How to Care For (and Propagate) Your Hen and Chicks Plant

three hen and chicks plants in small white pots with teacup, gardening gloves, and hen and chicks offsets

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Hen and chicks is one of the easiest, most low-maintenance houseplants you can grow. It’s also known by its botanical name, Sempervivum, or by the common name houseleek—since they are actually edible. 

These hardy, low-growing desert plants get their name from the way they propagate. The large central rosette is the “hen,” and the smaller offsets she puts out over time are the baby “chicks,” which can easily be propagated into new plants. 

Hen and chicks come in many colors, from jade green to blue to red to orange and gold, and are part of the stonecrop or Crassulaceae family. This category includes other familiar succulents like jade plants, echeveria, sedums, and kalanchoe. 

Legend has it that the Romans planted these self-propagating, rosette-shaped plants against walls and on roofs to protect from fires caused by lightning during thunderstorms. Today, you’ll often see hen and chicks pop up in doorstep planters, in yards, and along pathways. They also work well as ground cover outdoors and make a great addition to a desert landscape, terrarium, or dish garden. 

Best Growing Conditions for Your Hen and Chicks Plant

green hen and chicks plant growing in terra cotta pot outdoors

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These desert plants do well in a variety of conditions, thriving in arid climates, cold temperatures, and rocky areas with little soil as well as they do in well-tended gardens or containers. They thrive in conditions with full sun to partial shade, which gives you some flexibility in terms of where to display them. 

However, hen and chicks do best indoors in a spot with a good amount of bright, indirect light. Cultivars with specific colorings will tend to show off those colors best with full sun, too.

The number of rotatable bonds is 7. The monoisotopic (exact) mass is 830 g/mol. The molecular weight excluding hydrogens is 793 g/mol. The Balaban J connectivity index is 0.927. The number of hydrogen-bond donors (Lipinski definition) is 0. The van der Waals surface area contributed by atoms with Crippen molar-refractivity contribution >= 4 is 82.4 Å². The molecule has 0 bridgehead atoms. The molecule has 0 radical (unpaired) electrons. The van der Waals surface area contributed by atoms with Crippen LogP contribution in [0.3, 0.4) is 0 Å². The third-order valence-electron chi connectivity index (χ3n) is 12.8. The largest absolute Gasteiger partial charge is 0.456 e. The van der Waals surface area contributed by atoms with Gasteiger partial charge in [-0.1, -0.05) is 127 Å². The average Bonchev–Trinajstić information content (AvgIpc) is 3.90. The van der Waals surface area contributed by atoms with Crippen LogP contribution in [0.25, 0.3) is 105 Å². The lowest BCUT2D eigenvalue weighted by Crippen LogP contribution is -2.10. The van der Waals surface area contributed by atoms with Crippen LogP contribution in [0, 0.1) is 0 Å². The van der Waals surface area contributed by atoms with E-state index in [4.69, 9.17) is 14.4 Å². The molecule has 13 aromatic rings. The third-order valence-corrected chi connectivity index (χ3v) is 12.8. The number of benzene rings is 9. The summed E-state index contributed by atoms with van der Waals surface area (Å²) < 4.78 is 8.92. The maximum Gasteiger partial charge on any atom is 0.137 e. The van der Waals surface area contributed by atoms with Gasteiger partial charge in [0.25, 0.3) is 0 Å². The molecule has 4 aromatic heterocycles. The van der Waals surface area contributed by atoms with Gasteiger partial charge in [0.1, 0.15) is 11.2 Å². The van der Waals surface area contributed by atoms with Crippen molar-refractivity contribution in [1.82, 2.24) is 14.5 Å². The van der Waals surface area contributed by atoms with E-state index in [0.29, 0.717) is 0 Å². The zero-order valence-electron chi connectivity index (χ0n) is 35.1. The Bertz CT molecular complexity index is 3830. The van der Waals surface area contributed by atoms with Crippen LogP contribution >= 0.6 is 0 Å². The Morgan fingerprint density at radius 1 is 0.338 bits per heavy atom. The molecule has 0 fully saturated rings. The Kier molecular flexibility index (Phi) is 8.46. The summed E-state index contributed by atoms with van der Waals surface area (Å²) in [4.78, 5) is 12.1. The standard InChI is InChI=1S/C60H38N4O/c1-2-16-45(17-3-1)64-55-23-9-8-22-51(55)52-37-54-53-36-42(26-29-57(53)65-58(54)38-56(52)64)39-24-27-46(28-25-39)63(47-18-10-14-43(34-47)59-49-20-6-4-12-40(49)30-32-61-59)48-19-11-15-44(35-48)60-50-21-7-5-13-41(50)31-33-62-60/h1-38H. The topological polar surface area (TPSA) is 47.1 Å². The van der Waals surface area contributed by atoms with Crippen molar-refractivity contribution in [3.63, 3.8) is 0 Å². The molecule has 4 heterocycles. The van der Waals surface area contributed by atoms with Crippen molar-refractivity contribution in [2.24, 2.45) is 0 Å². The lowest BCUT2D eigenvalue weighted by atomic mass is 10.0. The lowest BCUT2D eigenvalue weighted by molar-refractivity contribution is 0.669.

Hen and chicks need very good drainage, so while they can do well in sandy, poor soil, it must be well-drained. Use a succulent potting mix or make your own by combining three parts regular potting mix with two parts coarse sand and one part perlite. 

Despite being desert plants, hen and chicks are also very cold-hardy and can withstand temperature drops to 30 degrees Fahrenheit, making it possible to keep them outdoors or indoors even in cold climates. Your plant will do best if you bring it outdoors in the summertime and back indoors for the winter when fall comes around. 

How to Care for Your Hen and Chicks Plant

overhead view of green and red hen and chick plants in oval container against gray background

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Allow your hen and chicks to dry out fully between waterings. Because it’s so drought tolerant, it’s nearly impossible to under-water this plant, but your biggest risk is over-watering. 

If you notice the leaves having a mushy texture or are becoming transparent, that’s a sign you’re giving the plant too much water. If your hen and chicks isn’t receiving enough water, you’ll see the leaves take on a wrinkled appearance or feel dry and crispy to the touch. 

While most plants can use a little feeding once in a while, your hen and chicks plant does not. Because it’s evolved to thrive in poor, rocky soils, it’s unnecessary to fertilize the plant. 

A healthy hen and chicks plant will produce a handful of offsets, or baby plants, each year. You can allow these to grow to fill a container or remove some or all of the offsets to propagate new plants. 

A mature plant will last for around six years and typically dies after flowering, which usually occurs in the summertime. The plant will shoot up a stalk from its center with small pink flowers. After the mother plant dies back, it should be removed, but the surrounding plants will still survive. 

How to Propagate Your Hen and Chicks Plant

overhead view of red, green, purple, and pink succulents in blue pot

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While hen and chicks can be grown from seed, it’s more expedient to divide or propagate offsets from a full, healthy mother plant. You’ll also need a small plant pot, succulent soil, and garden shears (or any clean, sharp blade). 

  1. Examine the mother plant for offsets to remove. If possible, gently remove the plant from its pot and examine beneath the soil line to identify offsets that have already grown some of their own roots. You can also skip this and simply choose a healthy-looking offset at the outer edge of the container. 
  2. For an offset with roots already established, simply pull it gently from the mother plant. For an offset without roots, use your shears to remove the offset, cutting on the stem as close to the mother plant as possible without damaging it. 
  3. Plant offsets with their roots already established in a small container with succulent soil. For an offset without roots, allow the cutting to dry out for a few days and then lay it on the surface of a small container filled with dry succulent soil.
  4. When you see roots growing, you can plant the offset in the pot. 
  5. Place newly planted offsets in a warm place with bright, indirect light and care for them as usual. 

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